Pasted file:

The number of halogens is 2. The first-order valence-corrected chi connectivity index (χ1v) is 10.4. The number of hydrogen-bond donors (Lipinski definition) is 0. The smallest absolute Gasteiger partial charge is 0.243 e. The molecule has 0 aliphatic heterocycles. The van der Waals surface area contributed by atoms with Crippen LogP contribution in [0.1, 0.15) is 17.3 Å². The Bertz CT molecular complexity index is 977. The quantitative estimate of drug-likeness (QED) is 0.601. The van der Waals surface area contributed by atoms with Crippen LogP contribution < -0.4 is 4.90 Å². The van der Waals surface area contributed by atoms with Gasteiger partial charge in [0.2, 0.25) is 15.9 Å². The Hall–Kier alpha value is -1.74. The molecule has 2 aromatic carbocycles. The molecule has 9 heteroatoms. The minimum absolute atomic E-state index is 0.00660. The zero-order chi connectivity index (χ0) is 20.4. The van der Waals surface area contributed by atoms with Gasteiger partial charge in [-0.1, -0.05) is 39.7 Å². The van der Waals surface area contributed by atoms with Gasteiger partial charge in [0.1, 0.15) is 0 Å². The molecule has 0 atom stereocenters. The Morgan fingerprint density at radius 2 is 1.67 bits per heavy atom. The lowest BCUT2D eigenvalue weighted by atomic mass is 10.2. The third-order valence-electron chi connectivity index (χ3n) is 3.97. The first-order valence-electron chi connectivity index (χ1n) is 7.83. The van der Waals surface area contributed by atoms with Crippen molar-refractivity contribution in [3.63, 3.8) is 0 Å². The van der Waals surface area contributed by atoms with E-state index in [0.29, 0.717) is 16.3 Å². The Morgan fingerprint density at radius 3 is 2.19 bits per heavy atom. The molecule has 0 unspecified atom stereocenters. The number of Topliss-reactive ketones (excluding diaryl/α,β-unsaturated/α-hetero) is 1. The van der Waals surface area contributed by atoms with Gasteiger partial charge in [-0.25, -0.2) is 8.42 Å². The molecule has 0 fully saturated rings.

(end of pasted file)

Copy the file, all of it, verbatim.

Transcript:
The number of halogens is 2. The first-order valence-corrected chi connectivity index (χ1v) is 10.4. The number of hydrogen-bond donors (Lipinski definition) is 0. The smallest absolute Gasteiger partial charge is 0.243 e. The molecule has 0 aliphatic heterocycles. The van der Waals surface area contributed by atoms with Crippen LogP contribution in [0.1, 0.15) is 17.3 Å². The Bertz CT molecular complexity index is 977. The quantitative estimate of drug-likeness (QED) is 0.601. The van der Waals surface area contributed by atoms with Crippen LogP contribution < -0.4 is 4.90 Å². The van der Waals surface area contributed by atoms with Gasteiger partial charge in [0.2, 0.25) is 15.9 Å². The Hall–Kier alpha value is -1.74. The molecule has 2 aromatic carbocycles. The molecule has 9 heteroatoms. The minimum absolute atomic E-state index is 0.00660. The zero-order chi connectivity index (χ0) is 20.4. The van der Waals surface area contributed by atoms with Gasteiger partial charge in [-0.1, -0.05) is 39.7 Å². The van der Waals surface area contributed by atoms with Gasteiger partial charge in [0.1, 0.15) is 0 Å². The molecule has 0 atom stereocenters. The Morgan fingerprint density at radius 2 is 1.67 bits per heavy atom. The lowest BCUT2D eigenvalue weighted by atomic mass is 10.2. The third-order valence-electron chi connectivity index (χ3n) is 3.97. The first-order valence-electron chi connectivity index (χ1n) is 7.83. The van der Waals surface area contributed by atoms with Crippen molar-refractivity contribution in [3.63, 3.8) is 0 Å². The van der Waals surface area contributed by atoms with E-state index in [0.29, 0.717) is 16.3 Å². The Morgan fingerprint density at radius 3 is 2.19 bits per heavy atom. The molecule has 0 unspecified atom stereocenters. The number of Topliss-reactive ketones (excluding diaryl/α,β-unsaturated/α-hetero) is 1. The van der Waals surface area contributed by atoms with Gasteiger partial charge in [-0.25, -0.2) is 8.42 Å². The molecule has 0 fully saturated rings.